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The poem Abou Ben Adhem by James Henry Leigh Hunt is a parable, the story of which has been borrowed from Arabic folklore. Abou Ben Adhem is the name of an Islamic saint (Wali) who gave up the worldly comforts and devoted his life to the service of mankind.
In the poem, the poet describes an incident of Abou Ben Adhem with an angel and that how he became one of those who truly loved God. The poem has been divided into two parts that explain his two encounters with the angel. However, I have divided the poem into four stanzas. Read about figures of speech in this poem.
Abou Ben Adhem (may his tribe increase!) Awoke one night from a deep dream of peace, And saw, within the moonlight in his room, Making it rich, and like a lily in bloom, An angel writing in a book of gold:—
The poet begins the poem with the name of Abou Ben Adhem and adds to his name a prayer in the bracket which shows that the blessing is not a part of the poem but because of the poet’s love and respect for Abou Ben Adhem. One night, he wakes from a deep dream of peace.
The phrase deep dream of peace either means the peaceful sleep which only a poor can enjoy as he has nothing to lose and thus can sleep peacefully or it means meditation which saints do to attain divinity.
Waking up in the moonlight which was falling in his room, The saint finds an angel writing something in a golden book. The moonlight is probably that of an angel and he himself seems like a blooming lily flower (which is white and bright).
The book is described as golden which means that it is quite beautiful, divine and precious. Also as it is golden, what would have been written in it was also quite precious.
Exceeding peace had made Ben Adhem bold, And to the presence in the room he said, "What writest thou?"—The vision raised its head, And with a look made of all sweet accord, Answered, "The names of those who love the Lord."
Abou Ben Adhem recognizes him as an angel because of his divine appearance and perhaps because he was a saint and thus had the vision to see the divine beings. The calmness and humble behavior of the angel makes Abou Ben Adhem feel comfortable and bold enough to speak to him.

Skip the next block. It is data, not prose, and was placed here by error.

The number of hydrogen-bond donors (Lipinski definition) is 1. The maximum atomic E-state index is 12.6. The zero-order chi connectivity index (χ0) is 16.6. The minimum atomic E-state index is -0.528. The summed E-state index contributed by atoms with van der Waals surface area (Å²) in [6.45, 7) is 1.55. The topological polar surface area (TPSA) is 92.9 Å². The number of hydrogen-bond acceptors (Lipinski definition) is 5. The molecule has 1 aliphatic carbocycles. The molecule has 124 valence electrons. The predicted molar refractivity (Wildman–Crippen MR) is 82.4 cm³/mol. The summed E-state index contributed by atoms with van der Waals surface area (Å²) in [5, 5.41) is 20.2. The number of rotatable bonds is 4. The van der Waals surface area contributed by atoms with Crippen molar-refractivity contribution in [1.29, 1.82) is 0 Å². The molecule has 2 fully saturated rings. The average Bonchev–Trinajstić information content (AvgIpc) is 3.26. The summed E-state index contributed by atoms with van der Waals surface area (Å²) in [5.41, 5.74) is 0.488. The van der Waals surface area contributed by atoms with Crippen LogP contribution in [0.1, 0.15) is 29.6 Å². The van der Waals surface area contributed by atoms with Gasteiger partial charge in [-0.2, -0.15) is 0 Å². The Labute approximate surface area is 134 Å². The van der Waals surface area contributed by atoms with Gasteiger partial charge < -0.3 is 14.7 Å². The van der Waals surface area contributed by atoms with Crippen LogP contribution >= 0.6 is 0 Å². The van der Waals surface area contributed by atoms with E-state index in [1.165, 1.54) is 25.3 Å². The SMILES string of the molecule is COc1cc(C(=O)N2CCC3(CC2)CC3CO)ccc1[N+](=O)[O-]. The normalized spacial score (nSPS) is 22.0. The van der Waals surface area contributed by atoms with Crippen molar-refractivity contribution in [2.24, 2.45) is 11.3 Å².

Abou Ben Adhem asks angel, “What writest thou?” i.e. what re you writing. The angel whom the poet refers to as vision lifts up his head and with a sweet, charming and pleasing voice answers “The names of those who love the Lord.” i.e. the names of the people who love God.
"And is mine one?" said Abou. "Nay, not so," Replied the angel. Abou spoke more low, But cheerly still; and said, "I pray thee, then, Write me as one that loves his fellow men."
The angel’s answer excites the saint and makes him curious enough to ask him whether his name is also on the list. The angel replies, “no” which obviously makes him sad. However still with the same cheer and hope, he requests the angel to write his name among those who rather love mankind.
Thus the saint has full confidence in terms of his love for mankind. In Islam, Khidmat-e-Khalq or service to mankind is considered to be the most pious deed. These lines also depict the message of this poem.
The angel wrote, and vanished. The next night It came again with a great wakening light, And showed the names whom love of God had blest, And lo! Ben Adhem's name led all the rest.
The angel perhaps writes his name on that list or simply finishes his work and vanishes away. The next night angel comes again and this time instead of dim moonlight, he appears with a bright light which probably symbolizes enlightenment.
The angel again shows the list of the people who love God and to the saint’s surprise, his name is on the top. Thus it becomes clear that those who love other people are the most loved ones of God. This is the main theme of this poem.